What's your why?

Recently I wrote an article titled ‘What are your goals for therapy?’ In that offering, I discussed how clear and tangible goals are important for both client and counsellor as they help guide the work and give us a marker for progress but perhaps the first step to consider the value of the goals we are setting from a ‘felt’ perspective. What is their value emotionally to us? What will the changes they bring when we meet them mean to us?


To get the best from counselling and indeed life moving forward, it helps to understand and know our ‘why’, and I mean really know it; see it, feel it, be emotionally connected to it. 

To help illustrate this, let’s consider the following scenario:

You have won the lottery!

Picture one – visualise the outsized cheque you have been presented with and now picture that number showing on the screen every time you check your bank account. 

Picture two – visualise the experiences and things you can do for yourself and those close to you with your winnings. Perhaps you would donate to a charity, pay off mortgages, buy a new car and take others on holiday – see everyone’s faces smiling as you make a real difference. 

Hopefully, you will notice a difference between the two. The first feels cold and sterile, the amount is tangible but it has no feeling whereas the second evokes a warm glow, a positive emotion. That’s the emotion you need to feel when you think of your ‘why’ – that’s your driving force that will keep you going when things feel challenging and we have to step out of our comfort zone as is often the case with counselling. 

Let’s now consider another scenario that feels more plausible than a lottery win and one which many more of us may be able to relate to….

You want to lose weight

You engage a fitness instructor saying you want to lose weight as you are unable to partake in physical activity for more than a few minutes. Without asking any questions or engaging in conversation about why and what it means to you, the instructor sets about taking all the necessary body measurements and devises a training programme.

You start out full of good intentions and are overjoyed with the initial weight loss but things become more challenging – fitting workouts into a busy weekly schedule, weight loss slows down, workouts become more progressive etc. and so enthusiasm wanes and old habits creep back in, you know the score. Had you taken the time to get to know your why and really visualise what success would feel like, this would have given you purpose and kept you going when things became tough.

For example:

Client – I want to lose weight.

Instructor – Why?

Client – It will make me happy.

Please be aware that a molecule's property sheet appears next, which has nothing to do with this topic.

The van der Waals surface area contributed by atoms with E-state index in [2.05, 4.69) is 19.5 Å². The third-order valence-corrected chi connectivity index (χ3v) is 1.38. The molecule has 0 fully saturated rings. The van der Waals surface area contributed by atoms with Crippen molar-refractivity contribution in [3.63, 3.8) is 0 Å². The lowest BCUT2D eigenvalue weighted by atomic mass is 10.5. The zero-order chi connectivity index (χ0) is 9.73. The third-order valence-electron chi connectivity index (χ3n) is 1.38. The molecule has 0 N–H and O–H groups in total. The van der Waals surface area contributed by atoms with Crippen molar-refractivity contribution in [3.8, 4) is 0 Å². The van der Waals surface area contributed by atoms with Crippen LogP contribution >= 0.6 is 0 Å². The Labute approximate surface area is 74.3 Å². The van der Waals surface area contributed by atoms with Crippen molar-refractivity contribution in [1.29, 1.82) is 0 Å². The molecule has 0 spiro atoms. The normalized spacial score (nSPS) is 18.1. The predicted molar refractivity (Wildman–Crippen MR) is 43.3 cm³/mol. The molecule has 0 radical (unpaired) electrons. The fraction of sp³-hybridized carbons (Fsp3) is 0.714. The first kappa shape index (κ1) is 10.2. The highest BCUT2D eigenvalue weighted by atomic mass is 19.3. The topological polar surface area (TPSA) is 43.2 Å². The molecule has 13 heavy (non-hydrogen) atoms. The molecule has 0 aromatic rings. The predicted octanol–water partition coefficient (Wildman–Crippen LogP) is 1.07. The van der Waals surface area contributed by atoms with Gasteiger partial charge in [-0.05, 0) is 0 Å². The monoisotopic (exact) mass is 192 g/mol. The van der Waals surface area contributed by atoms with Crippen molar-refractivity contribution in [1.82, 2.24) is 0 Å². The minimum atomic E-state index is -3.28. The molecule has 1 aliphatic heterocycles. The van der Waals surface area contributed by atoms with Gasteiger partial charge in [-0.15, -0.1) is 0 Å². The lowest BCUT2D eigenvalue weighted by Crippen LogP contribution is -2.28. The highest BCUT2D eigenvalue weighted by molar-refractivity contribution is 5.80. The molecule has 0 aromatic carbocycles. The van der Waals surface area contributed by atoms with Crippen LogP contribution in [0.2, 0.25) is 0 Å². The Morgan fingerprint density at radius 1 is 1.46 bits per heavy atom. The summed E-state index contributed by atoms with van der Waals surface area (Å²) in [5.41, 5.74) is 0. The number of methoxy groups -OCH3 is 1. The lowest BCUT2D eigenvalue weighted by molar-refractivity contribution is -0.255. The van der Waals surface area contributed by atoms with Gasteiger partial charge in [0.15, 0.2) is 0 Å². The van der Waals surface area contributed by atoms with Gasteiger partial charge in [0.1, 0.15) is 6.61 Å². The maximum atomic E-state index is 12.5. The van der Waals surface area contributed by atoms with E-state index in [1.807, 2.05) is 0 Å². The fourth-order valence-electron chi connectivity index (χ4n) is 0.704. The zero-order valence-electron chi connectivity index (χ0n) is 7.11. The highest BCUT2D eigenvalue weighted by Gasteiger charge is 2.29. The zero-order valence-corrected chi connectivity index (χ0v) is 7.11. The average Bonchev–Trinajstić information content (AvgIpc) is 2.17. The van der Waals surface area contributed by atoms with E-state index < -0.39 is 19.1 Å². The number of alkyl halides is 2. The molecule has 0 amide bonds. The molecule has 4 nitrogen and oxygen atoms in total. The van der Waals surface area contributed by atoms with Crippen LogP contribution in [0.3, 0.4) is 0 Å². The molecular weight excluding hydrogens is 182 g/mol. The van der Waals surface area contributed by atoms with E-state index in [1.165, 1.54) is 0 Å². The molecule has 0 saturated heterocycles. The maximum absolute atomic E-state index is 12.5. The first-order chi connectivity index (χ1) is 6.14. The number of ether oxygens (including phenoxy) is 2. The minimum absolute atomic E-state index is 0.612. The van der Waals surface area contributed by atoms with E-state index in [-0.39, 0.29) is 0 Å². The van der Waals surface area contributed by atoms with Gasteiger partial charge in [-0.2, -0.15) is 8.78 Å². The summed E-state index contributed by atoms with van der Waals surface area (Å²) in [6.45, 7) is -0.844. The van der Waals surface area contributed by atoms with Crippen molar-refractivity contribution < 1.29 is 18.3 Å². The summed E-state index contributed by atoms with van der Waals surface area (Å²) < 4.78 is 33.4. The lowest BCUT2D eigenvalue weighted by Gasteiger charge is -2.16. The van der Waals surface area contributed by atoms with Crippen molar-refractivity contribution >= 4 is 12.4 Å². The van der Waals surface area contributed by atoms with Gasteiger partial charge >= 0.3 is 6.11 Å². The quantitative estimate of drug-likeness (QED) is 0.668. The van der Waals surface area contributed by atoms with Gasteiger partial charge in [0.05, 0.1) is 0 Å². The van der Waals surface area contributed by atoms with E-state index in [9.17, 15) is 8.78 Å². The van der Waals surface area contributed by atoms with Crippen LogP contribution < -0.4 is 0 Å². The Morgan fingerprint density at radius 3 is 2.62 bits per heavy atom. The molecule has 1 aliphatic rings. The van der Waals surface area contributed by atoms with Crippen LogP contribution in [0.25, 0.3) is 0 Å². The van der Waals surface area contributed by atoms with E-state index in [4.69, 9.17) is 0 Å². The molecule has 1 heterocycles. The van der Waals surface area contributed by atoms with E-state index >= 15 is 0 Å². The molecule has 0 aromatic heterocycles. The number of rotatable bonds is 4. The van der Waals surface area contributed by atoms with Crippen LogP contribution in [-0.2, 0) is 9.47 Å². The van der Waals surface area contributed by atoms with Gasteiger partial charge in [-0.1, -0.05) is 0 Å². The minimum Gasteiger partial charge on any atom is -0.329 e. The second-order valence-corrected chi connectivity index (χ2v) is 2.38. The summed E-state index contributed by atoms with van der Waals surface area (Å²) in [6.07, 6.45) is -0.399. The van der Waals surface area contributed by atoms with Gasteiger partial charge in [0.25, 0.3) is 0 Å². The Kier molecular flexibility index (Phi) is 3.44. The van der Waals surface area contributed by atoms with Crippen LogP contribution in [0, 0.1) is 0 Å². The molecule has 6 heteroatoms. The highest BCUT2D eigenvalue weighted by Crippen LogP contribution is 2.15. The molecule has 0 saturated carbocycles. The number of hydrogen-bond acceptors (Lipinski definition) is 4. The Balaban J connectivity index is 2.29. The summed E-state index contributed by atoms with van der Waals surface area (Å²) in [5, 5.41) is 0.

Instructor – How?

Client – I will be fitter and healthier.

Instructor – So how will that make you feel happier? What will you be able to do if you are fitter and healthier, that you can’t do now?

Client – I will be able to play football in the park with my son whereas now I have to just watch.

Instructor – And what would it mean to you to play football with him?

Client – Rather than watching from the sidelines feeling embarrassed and like I’m letting him down I will feel more connected to him and engaged with him through being able to actively share the experience rather than watching from afar. 

You can see by asking yourself just a few simple questions and drilling down into the emotional aspect of why you are doing something how you can come to determine your purpose for doing something. 

Having purpose brings meaning to our goals and is our continuing motivation when initial good intention and willpower wane, which they will! Without purpose, we quickly become disheartened, bored and easily distracted. We get caught up in the busyness of modern-day life and all its demands as well as being easily tempted and led into bad habits which although initially feel good, lead to feeling worse in the long term. Not knowing our ‘why’, it’s easy to get stuck on the merry go round of life and rather than you making your choices, they somehow find you, often leaving you feeling not so merry.

The views expressed in this article are those of the author. All articles published on Counselling Directory are reviewed by our editorial team.

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Sittingbourne, Kent, ME9
Written by Carrie Boyle, MBACP (Accred), ACTO | Shyness and Social Anxiety Specialist
Sittingbourne, Kent, ME9

Carrie Munday - 'Trauma Counsellor' based in Sittingbourne Kent offering both 'in-person and online counselling.

I help adults to heal, recover and reclaim life after trauma, releasing them from feeling hostage to what happened to them and finding balance without the need to rely on medication.

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